Spain‘s ruling conservatives have been found guilty of benefiting from illegal funds in a mega graft trial in which 29 former officials, businessmen and their spouses were also jailed, a court announced on Thursday.
The case was just one of many graft scandals to have hit Prime Minister Mariano Rajoy‘s Popular Party (PP) over the years, in a country where corruption cases are widespread.
The National Court said on Thursday it had uncovered a vast system of bribes given to former PP officials in exchange for juicy public contracts between 1999 and 2005 in various regions including Madrid.
In a statement, the court said a total of 29 people had been handed jail, for a total of 351 years, for corruption, embezzlement and money laundering in the so-called Gurtel trial, named after the code name of the police investigation.
The PP itself was not on trial for direct involvement in the scheme but was found to have benefited from funds obtained illegally.
It is the first time that a ruling party in Spain has been found guilty in court, and the PP was ordered to pay back 245 000 euros ($290 000).
The PP said on Thursday it would appeal the sentence in the Gurtel case.
Rajoy however downplayed the extent of corruption within his party. “It‘s obvious that the PP is more than just 10 or 15 isolated cases,” he told Spanish radio, acknowledging however the case “damaged” the party he has presided over for 14 years.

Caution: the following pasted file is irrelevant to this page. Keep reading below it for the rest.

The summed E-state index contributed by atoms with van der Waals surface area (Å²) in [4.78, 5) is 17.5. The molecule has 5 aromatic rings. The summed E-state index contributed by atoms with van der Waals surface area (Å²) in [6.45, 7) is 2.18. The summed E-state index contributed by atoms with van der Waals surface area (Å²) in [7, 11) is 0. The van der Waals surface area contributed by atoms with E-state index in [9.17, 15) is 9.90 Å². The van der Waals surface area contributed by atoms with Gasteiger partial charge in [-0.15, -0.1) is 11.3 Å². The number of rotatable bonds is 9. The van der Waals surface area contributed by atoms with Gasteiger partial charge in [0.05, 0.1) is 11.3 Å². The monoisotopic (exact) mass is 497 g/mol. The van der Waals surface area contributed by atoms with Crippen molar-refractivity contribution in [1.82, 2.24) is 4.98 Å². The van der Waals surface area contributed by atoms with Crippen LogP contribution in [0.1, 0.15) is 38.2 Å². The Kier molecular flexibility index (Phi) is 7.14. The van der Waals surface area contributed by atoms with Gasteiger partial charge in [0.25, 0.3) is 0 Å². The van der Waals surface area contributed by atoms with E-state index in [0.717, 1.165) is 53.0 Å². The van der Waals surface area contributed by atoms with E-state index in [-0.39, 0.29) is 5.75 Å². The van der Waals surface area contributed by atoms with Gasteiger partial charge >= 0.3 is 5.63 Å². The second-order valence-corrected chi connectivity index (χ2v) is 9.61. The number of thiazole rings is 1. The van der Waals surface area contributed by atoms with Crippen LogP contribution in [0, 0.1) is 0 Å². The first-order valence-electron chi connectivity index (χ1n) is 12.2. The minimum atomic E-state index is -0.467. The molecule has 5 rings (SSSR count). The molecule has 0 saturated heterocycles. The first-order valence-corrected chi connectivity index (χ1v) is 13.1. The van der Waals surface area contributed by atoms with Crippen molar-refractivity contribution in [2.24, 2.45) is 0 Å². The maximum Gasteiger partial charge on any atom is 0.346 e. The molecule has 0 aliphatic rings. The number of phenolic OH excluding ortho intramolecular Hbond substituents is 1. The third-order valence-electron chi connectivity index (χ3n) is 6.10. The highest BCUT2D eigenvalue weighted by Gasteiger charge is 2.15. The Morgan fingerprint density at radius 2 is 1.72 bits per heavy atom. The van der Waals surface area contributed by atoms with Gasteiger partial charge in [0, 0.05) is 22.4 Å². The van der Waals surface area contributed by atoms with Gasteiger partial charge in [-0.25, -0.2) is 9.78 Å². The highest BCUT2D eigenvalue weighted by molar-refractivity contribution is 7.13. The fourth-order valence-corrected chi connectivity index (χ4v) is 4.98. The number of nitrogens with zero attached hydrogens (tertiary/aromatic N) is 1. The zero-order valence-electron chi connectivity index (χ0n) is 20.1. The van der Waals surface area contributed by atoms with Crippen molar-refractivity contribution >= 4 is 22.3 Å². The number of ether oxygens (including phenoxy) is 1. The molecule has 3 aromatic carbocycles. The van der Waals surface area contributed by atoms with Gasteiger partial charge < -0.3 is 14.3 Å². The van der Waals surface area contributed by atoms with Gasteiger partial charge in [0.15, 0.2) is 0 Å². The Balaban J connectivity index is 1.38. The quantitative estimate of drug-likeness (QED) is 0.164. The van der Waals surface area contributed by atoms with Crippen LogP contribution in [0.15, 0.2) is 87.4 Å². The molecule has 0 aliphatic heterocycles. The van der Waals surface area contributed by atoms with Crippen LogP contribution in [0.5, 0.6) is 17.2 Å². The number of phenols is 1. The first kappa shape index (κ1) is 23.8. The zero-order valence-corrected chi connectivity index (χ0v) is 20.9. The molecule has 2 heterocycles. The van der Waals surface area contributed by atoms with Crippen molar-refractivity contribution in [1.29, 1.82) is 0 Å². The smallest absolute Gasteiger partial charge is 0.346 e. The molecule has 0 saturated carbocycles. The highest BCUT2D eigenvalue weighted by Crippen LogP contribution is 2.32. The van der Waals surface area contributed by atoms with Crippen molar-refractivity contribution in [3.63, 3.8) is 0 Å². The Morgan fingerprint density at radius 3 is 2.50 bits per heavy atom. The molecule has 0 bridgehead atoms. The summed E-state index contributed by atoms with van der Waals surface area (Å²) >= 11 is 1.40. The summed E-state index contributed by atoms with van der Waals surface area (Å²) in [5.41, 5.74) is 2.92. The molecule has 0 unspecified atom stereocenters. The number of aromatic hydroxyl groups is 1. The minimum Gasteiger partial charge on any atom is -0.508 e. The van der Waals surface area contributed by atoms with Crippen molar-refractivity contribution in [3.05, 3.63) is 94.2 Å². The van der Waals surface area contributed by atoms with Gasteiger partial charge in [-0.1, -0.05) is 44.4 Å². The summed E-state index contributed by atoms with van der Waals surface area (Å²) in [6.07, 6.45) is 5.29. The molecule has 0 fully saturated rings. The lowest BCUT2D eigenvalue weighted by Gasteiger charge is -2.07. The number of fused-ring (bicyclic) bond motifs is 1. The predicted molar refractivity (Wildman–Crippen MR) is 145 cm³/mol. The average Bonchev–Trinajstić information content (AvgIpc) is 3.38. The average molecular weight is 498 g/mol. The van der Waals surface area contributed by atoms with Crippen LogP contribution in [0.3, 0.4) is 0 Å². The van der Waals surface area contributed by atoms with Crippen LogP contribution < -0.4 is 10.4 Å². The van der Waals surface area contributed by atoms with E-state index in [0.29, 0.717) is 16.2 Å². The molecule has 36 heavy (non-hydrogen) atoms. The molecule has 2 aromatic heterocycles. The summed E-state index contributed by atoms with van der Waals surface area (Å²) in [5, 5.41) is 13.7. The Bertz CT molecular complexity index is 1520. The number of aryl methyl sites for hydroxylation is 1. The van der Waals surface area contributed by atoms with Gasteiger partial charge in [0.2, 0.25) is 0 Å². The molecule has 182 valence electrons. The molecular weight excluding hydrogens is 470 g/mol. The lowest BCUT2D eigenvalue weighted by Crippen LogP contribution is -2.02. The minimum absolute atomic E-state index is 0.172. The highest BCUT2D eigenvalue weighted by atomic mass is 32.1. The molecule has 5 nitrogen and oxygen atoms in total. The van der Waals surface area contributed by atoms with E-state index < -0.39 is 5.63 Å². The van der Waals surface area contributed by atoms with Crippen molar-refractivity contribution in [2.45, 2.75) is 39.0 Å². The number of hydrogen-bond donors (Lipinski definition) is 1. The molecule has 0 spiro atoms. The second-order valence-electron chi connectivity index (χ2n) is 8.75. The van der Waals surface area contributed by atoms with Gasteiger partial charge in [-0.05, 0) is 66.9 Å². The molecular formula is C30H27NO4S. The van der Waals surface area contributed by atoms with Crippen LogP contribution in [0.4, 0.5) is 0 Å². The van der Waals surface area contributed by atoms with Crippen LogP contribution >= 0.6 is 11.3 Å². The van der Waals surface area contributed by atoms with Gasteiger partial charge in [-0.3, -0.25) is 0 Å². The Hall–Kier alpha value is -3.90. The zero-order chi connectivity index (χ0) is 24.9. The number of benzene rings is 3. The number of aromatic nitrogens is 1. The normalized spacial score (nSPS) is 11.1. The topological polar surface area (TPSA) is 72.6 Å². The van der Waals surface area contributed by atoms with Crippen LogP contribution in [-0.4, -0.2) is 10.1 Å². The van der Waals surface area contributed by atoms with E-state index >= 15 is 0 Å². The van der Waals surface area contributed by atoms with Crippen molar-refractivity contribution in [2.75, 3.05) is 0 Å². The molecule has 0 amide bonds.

Among those sentenced individually was Luis Barcenas, a former PP treasurer who was handed 33-years and four months in prison and a 44-million-euro fine.
The court also confirmed the existence of a “slush fund” within the PP, “a financial and accounting structure parallel to the official one that had existed at least since 1989” which is the subject of another pending trial.
The “Gurtel” case has long been a thorn in the side of the PP which lost its absolute majority in parliament in 2015 partly because of the repeated corruption scandals.
The sentencing comes in the same week that Eduardo Zaplano, a former PP minister, was detained for alleged graft when he was president of the eastern Valencia region.
It also comes close on the heels of another court announcement that Jose Enrique Fernandez de Moya, the deputy to Spain‘s budget minister, would be questioned by a judge over alleged misfeasance and misuse of public funds when he was mayor of the southern city of Jaen.
Of the 29 who were handed jail in the Gurtel mega-trial, businessman Francisco Correa, the leader of the graft network, was sentenced to 51 years in prison.
Barcenas, who was the PP‘s treasurer between 2008 and 2009, was allegedly in charge of the party‘s slush fund and was suspected of having hidden millions of euros in Switzerland.
Rajoy famously sent him a text message when Barcenas was being investigated saying: “Luis, be strong.”
Corruption in Spain
A total of 37 people were in the dock in the trial that lasted from October 2016 to November 2017, but some of those were acquitted.
During the trial Rajoy was forced to appear as a witness, becoming the first acting prime minister to do so since Spain‘s transition to democracy following dictator Francisco Franco‘s death in 1975.
He told the court he had “never dealt with party financial matters.”
Corruption is a major issue in Spain, with the PP, rival Socialists and regional politicians all hit by scandals.
Such is public anger over the issue that many voters have flocked to two relatively new parties — the far-left Podemos and the centre-right Ciudadanos.